Now, the main straight at Albert Park is a good deal shorter than the straights at the following circuits of Sepang and Shanghai, so we may well see a very different outcome at the next races, but at Albert Park it worked in just the way I had hoped, and it also made qualifying a bit more exciting to watch. So far, so good.
Trying to activate the DRS too soon caused Adrian Sutil to have this wild spin during qualifying
4. Kobayashi qualifying lap
Kobayashi is usually exciting to watch and has gained himself quite a following. He appears to have lost none of his touch over the off season, and in qualifying in particular he was a delight to observe. Making the most of his DRS, he attacked every corner, opening the rear wing at the earliest possible moments and as a result we were treated to some glorious slides on the exit of corners, particularly in the final sector. It isn’t always the quickest way to lap a circuit, but in these days of high downforce and massive grip, it’s a welcome sight.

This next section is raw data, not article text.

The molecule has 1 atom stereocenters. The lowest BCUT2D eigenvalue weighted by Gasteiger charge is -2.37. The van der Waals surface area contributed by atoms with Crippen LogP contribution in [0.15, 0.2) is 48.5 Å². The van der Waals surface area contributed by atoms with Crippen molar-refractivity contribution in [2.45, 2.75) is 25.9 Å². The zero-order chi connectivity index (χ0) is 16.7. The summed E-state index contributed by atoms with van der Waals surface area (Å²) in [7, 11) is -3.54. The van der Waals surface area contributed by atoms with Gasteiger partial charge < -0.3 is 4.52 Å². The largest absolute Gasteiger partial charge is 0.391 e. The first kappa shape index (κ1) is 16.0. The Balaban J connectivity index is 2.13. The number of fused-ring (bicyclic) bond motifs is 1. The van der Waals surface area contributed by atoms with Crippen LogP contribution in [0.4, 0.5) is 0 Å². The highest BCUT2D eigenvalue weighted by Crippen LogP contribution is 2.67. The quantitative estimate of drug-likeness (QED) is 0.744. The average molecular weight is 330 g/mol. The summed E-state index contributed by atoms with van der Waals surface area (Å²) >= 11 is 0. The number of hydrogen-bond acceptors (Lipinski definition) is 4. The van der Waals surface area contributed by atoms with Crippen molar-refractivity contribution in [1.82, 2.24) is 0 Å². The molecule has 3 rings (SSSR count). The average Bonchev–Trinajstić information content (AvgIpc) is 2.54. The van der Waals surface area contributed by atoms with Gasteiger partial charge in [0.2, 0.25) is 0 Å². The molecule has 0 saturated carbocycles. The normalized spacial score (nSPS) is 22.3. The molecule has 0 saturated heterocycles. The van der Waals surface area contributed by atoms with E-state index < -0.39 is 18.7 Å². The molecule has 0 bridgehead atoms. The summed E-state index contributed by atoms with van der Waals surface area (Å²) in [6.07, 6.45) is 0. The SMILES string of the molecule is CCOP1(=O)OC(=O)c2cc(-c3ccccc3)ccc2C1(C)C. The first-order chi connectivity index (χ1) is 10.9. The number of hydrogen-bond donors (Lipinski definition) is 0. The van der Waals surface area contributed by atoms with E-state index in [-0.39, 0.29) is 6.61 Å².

3. Perez’s debut.
Of the four rookies in 2011, Perez and Di Resta are probably the most promising. While Di Resta did a solid job all weekend, the young Mexican driver stole the limelight with an incredible drive to seventh place.
Pre season, many were expecting the high-wearing Pirelli tyres to require up to four pit stops to get through a race distance. Come Melbourne however and everyone was finding the tyres were lasting longer than expected – many got through on a three stop strategy, some on a two stop, but Perez unbelievably got through – fairly comfortably – with just one pit stop. At one point he was even the fastest car on circuit, and only in the last couple of laps did his tyres start to drop off.